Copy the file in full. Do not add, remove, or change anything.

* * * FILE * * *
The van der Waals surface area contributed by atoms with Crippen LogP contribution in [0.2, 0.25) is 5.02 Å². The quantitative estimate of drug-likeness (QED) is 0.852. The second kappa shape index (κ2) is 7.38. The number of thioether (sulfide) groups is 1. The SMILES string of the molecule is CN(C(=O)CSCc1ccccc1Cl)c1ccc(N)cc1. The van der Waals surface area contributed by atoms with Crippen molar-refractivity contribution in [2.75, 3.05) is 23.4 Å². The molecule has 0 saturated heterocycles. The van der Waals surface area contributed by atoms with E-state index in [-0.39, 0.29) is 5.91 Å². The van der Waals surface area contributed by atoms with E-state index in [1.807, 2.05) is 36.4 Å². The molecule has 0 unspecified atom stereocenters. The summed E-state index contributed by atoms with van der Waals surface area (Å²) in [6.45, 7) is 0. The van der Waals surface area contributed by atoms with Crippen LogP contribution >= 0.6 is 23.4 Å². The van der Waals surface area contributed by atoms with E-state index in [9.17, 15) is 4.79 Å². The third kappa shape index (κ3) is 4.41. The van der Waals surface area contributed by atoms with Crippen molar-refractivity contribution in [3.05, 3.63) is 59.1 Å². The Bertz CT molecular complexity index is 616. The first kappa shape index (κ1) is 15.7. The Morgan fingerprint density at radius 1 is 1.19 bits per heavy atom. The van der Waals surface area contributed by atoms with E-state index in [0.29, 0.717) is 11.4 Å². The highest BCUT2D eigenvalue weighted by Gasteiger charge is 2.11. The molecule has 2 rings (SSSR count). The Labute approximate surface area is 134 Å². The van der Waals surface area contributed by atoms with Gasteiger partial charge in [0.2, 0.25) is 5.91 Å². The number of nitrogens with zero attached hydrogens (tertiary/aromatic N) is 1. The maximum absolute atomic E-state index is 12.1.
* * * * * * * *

The van der Waals surface area contributed by atoms with Crippen LogP contribution in [0.2, 0.25) is 5.02 Å². The quantitative estimate of drug-likeness (QED) is 0.852. The second kappa shape index (κ2) is 7.38. The number of thioether (sulfide) groups is 1. The SMILES string of the molecule is CN(C(=O)CSCc1ccccc1Cl)c1ccc(N)cc1. The van der Waals surface area contributed by atoms with Crippen molar-refractivity contribution in [2.75, 3.05) is 23.4 Å². The molecule has 0 saturated heterocycles. The van der Waals surface area contributed by atoms with E-state index in [-0.39, 0.29) is 5.91 Å². The van der Waals surface area contributed by atoms with E-state index in [1.807, 2.05) is 36.4 Å². The molecule has 0 unspecified atom stereocenters. The summed E-state index contributed by atoms with van der Waals surface area (Å²) in [6.45, 7) is 0. The van der Waals surface area contributed by atoms with Crippen LogP contribution >= 0.6 is 23.4 Å². The van der Waals surface area contributed by atoms with E-state index in [9.17, 15) is 4.79 Å². The third kappa shape index (κ3) is 4.41. The van der Waals surface area contributed by atoms with Crippen molar-refractivity contribution in [3.05, 3.63) is 59.1 Å². The Bertz CT molecular complexity index is 616. The first kappa shape index (κ1) is 15.7. The Morgan fingerprint density at radius 1 is 1.19 bits per heavy atom. The van der Waals surface area contributed by atoms with E-state index in [0.29, 0.717) is 11.4 Å². The highest BCUT2D eigenvalue weighted by Gasteiger charge is 2.11. The molecule has 2 rings (SSSR count). The Labute approximate surface area is 134 Å². The van der Waals surface area contributed by atoms with Gasteiger partial charge in [0.2, 0.25) is 5.91 Å². The number of nitrogens with zero attached hydrogens (tertiary/aromatic N) is 1. The maximum absolute atomic E-state index is 12.1.